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Building an All-in-One Virtual Server for Microsoft CRM 2013 in Azure

By ClickDimensions Chief Customer Officer, Matt Wittemann

Years ago, I wrote an article for the Microsoft CRM team blog about how to build a self-contained virtual environment for CRM. At the time, the CRM version was 4.0, and the virtual environment was on a local desktop computer. With the advent of Microsoft’s Azure, this process has become significantly easier.

If you would like to have your own CRM 2013 server for development or testing, here are the 8 easy steps to make it happen. (Okay, this assumes you’ve already got an Azure account and access to the CRM 2013 installation files.) Note that Microsoft does not yet officially support running CRM on an Azure VM.

  1. Log into Azure and create a new Virtual Machine.
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    Select the “SQL Server 2012 SP1 Standard on WS 2012” – this will give you just about everything you need to install CRM.

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    I chose a “Medium” size server. This has the minimal RAM that I will need for a modest dev server.

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    NOTE: I also added HTTP port 5555, which is the default port that CRM uses. This way, when I’m all done, I will be able to browse from my laptop to the CRM instance at .cloudapp.net:5555">http://<servername>.cloudapp.net:5555.

  2. After the machine has been set up, you can use remote desktop to connect to it. The address you will use for a remote desktop connection uses the name you gave the virtual machine and the port that was set up for RDP. In my example, this is mycrm2013dev.cloudapp.net:3389.
  3. Adding Roles
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    From the Server Manager dashboard, you can add the following roles that will be needed by CRM:

    1. Active Directory Domain Services
    2. Application Server
    3. DNS Server
    4. Web Server (IIS)

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    5. Install the Windows Search Service (no worries – if you skip this step, the CRM installation will install it for you, but it will interrupt your CRM installation and require a reboot).
    6. Promoting to Domain Controller

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      After the server has been rebooted, the Server Manager will have an informational alert you can click on to start the process of turning the server into a domain controller. Give the domain a name, like COMPANY.COM and go through the rest of the Active Directory Domain Services Configuration Wizard accepting the default settings. At the end of a successful prerequisite check you will be able to install AD and make the machine a domain controller.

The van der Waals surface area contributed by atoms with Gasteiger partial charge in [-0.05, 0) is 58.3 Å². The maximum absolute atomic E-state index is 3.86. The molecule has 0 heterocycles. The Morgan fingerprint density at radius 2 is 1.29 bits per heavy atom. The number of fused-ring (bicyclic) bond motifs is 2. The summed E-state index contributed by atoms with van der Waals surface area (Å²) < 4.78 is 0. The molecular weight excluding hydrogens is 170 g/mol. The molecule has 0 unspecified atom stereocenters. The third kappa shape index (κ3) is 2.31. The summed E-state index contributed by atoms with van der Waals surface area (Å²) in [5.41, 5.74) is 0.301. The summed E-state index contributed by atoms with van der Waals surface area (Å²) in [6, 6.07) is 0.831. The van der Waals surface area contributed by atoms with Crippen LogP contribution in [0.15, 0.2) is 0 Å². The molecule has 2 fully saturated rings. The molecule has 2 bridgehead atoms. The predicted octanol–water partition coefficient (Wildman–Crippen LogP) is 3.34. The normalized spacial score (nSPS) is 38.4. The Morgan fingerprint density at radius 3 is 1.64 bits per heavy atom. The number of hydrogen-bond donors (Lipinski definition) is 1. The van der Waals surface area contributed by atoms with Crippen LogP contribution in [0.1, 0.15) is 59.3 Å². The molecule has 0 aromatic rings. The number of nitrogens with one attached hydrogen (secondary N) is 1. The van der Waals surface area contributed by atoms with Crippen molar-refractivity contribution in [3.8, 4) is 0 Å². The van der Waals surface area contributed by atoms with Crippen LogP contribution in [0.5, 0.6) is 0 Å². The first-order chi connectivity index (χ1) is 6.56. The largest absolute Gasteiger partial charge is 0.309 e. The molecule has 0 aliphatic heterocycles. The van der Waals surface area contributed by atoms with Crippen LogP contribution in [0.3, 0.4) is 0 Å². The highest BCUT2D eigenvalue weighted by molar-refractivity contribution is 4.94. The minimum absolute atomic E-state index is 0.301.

7. Next, make sure that SQL Reporting Services is working. This needs to be working before you can install CRM.
      1. Go to the Start screen and type “Reporting Services Configuration Manager” to open the config manager for SSRS.
      2. In the configuration wizard, click on “Web Services URL” and click the “Apply” button.
      3. Click on “Database” and then “Change Database” to set up a new report server database. You can accept the defaults in the wizard and click Next as appropriate to finish the setup of the report database.
      4. Click on “Report Manager URL” and click the “Apply” button.
      5. Check to make sure you can browse to the report server address at /reportserver">http://<servername>/reportserver

        TIP: Create a service account in Active Directory for the SSRS service account. In the Reporting Services configuration wizard, under “Service Account”, set it to use another account and specify this service account.

    8. Get your install media and license key for CRM ready. (TIP: I use Virtual Clone Drive from Elaborate Bytes to run DVD images.) Launch the CRM Server installation.

      Installation tips:

      1. Prior to installing CRM, go to Active Directory Users and Computers and set up a new OU to contain the groups that will be created when you install CRM.
      2. During the installation, I select just the Network Service for all the services during installation of CRM. This is just a dev environment, so I’m not too worried about best security practices.
      3. Create a new website. If you later want to set up ADFS on this server, it will use the default website, so when installing CRM, have the installer create a new website.

        TIP: Disable the Windows Firewall for the ports you’ve set up for CRM.

      4. After running the CRM Server installation, run the CRM Reporting Extensions setup as well.

Congratulations, now you have a self-contained CRM environment for testing and development.

About the Author:

Matt Wittemann is a 13-time Microsoft Dynamics CRM MVP and ClickDimensions' Senior Director, Pre-Sales Consulting.

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